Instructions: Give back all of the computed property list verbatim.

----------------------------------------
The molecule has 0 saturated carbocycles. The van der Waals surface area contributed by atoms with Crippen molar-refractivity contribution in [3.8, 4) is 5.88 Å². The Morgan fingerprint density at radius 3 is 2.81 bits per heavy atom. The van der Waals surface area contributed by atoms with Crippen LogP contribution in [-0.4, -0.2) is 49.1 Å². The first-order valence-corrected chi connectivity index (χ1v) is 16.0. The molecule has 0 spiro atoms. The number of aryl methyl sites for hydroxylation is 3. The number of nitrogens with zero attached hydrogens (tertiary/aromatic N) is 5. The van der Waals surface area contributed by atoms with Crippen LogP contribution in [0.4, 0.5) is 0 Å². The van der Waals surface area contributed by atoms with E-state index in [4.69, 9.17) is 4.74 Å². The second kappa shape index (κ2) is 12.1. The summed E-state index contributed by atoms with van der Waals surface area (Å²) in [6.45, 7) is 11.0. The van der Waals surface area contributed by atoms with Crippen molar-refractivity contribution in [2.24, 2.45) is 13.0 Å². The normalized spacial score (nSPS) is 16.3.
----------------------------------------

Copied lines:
The molecule has 0 saturated carbocycles. The van der Waals surface area contributed by atoms with Crippen molar-refractivity contribution in [3.8, 4) is 5.88 Å². The Morgan fingerprint density at radius 3 is 2.81 bits per heavy atom. The van der Waals surface area contributed by atoms with Crippen LogP contribution in [-0.4, -0.2) is 49.1 Å². The first-order valence-corrected chi connectivity index (χ1v) is 16.0. The molecule has 0 spiro atoms. The number of aryl methyl sites for hydroxylation is 3. The number of nitrogens with zero attached hydrogens (tertiary/aromatic N) is 5. The van der Waals surface area contributed by atoms with Crippen LogP contribution in [0.4, 0.5) is 0 Å². The van der Waals surface area contributed by atoms with E-state index in [4.69, 9.17) is 4.74 Å². The second kappa shape index (κ2) is 12.1. The summed E-state index contributed by atoms with van der Waals surface area (Å²) in [6.45, 7) is 11.0. The van der Waals surface area contributed by atoms with Crippen molar-refractivity contribution in [2.24, 2.45) is 13.0 Å². The normalized spacial score (nSPS) is 16.3.